Dunkley expresses regret for ‘difficult day’
The Bermuda Government remains undeterred after a day of protests, Michael Dunkley pledged last night.
“If people tonight think they got the upper hand out of today, I'm sorry, it's just not like that,” the Premier told The Royal Gazette. “All Bermuda grieves tonight and we need to do better.”
Mr Dunkley, who was speaking after a heated demonstration over the controversial airport redevelopment project turned violent yesterday, added: “I have no intention of being deterred in our resolve to move forward.
“I take a great degree of dedication in paying attention and dealing with the issues of Bermuda. Tonight I am quite troubled, but I do believe that calm heads will prevail and I do believe that people who are sincere in wanting to move us forward will have an open dialogue.”
He added that although Bermuda is a shining example to the world in many areas, yesterday “was a very dark day — a blight on the history because the world is looking at us and is saying ‘wait a second, the House of Assembly couldn't meet for a second time because they couldn't get in'.
“And then we had the unfortunate incident where some of our brothers and sisters were injured during the events that took place after that.”
And he added: “While I fully support people's right to protest their disagreements about things, I stand behind law and order and allowing democracy to take place. It is our job as legislators to get into the House and have that full and frank discussion in the House of Assembly.”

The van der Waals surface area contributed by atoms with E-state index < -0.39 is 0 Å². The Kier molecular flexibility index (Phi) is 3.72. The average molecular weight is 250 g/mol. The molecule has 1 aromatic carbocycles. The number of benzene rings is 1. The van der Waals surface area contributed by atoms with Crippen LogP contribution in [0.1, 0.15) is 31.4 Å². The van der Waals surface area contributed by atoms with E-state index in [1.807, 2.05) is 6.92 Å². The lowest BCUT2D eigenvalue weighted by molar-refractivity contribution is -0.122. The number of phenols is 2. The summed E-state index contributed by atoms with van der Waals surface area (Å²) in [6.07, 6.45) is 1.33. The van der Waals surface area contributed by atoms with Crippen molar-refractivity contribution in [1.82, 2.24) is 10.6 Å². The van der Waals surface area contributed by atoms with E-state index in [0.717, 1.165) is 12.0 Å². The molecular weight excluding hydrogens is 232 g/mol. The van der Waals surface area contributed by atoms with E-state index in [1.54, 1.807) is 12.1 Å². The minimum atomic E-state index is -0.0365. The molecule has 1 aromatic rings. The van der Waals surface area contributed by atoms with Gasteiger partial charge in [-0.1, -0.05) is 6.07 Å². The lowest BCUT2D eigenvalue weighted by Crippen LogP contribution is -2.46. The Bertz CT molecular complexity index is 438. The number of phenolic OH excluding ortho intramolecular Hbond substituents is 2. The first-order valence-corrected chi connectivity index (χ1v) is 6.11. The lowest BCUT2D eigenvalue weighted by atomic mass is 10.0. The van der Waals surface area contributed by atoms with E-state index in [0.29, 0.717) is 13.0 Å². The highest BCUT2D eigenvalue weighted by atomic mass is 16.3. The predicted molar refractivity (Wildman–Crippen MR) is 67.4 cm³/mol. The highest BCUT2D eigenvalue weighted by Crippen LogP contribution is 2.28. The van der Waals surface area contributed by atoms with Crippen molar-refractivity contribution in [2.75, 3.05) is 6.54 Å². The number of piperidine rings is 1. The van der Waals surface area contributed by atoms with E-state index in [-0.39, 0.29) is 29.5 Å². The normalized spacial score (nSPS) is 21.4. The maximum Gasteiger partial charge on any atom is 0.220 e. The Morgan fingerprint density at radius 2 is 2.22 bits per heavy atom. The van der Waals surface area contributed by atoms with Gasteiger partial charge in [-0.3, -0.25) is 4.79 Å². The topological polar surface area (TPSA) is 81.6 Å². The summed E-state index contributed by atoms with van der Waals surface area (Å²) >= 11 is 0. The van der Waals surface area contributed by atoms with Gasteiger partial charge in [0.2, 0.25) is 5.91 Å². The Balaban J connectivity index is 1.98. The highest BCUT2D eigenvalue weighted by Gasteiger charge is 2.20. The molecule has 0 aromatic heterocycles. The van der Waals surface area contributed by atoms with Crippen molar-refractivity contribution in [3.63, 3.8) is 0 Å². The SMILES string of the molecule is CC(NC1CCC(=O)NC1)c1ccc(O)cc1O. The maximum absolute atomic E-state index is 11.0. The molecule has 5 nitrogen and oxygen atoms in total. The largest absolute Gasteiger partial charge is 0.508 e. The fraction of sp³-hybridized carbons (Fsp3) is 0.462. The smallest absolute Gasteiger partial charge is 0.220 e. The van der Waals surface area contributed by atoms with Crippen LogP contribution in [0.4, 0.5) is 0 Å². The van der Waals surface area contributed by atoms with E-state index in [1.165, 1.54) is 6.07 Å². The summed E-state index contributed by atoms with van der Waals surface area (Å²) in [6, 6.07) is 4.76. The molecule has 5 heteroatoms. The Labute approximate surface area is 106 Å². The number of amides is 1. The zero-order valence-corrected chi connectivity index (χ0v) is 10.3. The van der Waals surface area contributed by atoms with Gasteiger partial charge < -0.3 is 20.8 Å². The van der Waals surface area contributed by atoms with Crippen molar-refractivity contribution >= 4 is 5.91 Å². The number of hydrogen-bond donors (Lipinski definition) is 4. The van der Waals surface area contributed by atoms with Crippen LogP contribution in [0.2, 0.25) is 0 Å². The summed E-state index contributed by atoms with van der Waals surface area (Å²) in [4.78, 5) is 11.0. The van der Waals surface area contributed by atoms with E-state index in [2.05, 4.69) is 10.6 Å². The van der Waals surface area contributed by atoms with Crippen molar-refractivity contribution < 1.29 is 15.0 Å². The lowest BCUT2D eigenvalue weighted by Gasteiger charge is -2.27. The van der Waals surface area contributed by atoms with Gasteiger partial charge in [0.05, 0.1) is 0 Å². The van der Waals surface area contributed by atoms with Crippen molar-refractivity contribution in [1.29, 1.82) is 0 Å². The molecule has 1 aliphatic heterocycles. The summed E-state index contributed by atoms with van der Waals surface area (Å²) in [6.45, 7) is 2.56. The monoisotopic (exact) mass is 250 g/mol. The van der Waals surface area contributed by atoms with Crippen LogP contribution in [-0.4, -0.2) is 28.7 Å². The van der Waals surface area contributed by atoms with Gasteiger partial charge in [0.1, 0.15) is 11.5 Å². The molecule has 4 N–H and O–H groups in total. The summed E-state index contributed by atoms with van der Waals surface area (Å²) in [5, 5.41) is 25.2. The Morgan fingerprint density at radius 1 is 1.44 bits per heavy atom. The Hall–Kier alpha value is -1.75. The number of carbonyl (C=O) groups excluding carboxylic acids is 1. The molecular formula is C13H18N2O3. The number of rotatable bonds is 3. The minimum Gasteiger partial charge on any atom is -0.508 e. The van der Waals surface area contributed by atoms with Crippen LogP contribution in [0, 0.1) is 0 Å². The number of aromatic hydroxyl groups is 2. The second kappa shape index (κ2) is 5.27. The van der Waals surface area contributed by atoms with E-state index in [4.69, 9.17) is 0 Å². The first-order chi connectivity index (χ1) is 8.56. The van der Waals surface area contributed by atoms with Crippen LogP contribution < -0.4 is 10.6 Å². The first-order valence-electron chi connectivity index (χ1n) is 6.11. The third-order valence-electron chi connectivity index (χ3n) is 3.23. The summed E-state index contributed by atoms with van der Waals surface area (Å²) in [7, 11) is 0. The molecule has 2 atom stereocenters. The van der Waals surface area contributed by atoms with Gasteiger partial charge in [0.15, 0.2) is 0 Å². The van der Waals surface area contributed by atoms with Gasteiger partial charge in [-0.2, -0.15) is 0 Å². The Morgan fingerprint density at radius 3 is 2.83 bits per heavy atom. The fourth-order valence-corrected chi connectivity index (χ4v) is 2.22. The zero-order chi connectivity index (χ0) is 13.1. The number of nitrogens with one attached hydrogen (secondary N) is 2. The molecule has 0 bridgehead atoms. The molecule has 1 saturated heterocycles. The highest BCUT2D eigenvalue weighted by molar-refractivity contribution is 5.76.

Mr Dunkley also said it would be premature to talk about the next steps. Although he met with the Acting Governor and the Commissioner of Police yesterday to find out what happened and why it happened, he had not had the chance to speak to his colleagues “in too much detail”.
But he said he intended to do so over the weekend, adding that he would also be speaking with Randy Horton, the Speaker of the House of Assembly, to discuss what happens next.
“As far as the airport deal, when I have more to talk to the media about, I will certainly get back to the media,” he added. “But at this stage, this weekend, I want people to reflect, to stay calm — let's not jump to conclusions.”
Mr Dunkley also urged people to be more serious about having an open dialogue, but he stressed that “people need to be sincere in the motive on what they're doing”.
“I've talked to the Opposition leader over the past week about this Bill and I've doubted his sincerity on what he's done.
He said: “We have a disagreement in the direction that the Bill should go but that doesn't mean that we can't get on the floor of the House of Assembly and debate it like elected leaders who are responsible.”
He added that it is unfortunate that the Opposition “is all about pulling this Government down and stopping Bermuda from moving forward and that's not acceptable”.
Mr Dunkley also urged the public not to be concerned about their safety, and if they do have concerns to report them to police.
“People were demonstrating what they believed was a specific issue and that was the airport. We'll continue to provide information and understanding on that airport. I feel that Bermuda is still a very safe place.”
Meanwhile, Senator Lynne Woolridge also insisted the One Bermuda Alliance “will not be swayed by these politically motivated protests”. The party chairwoman accused the PLP of taking this “country to the brink of anarchy” and urged Bermudians to “understand this cannot continue”.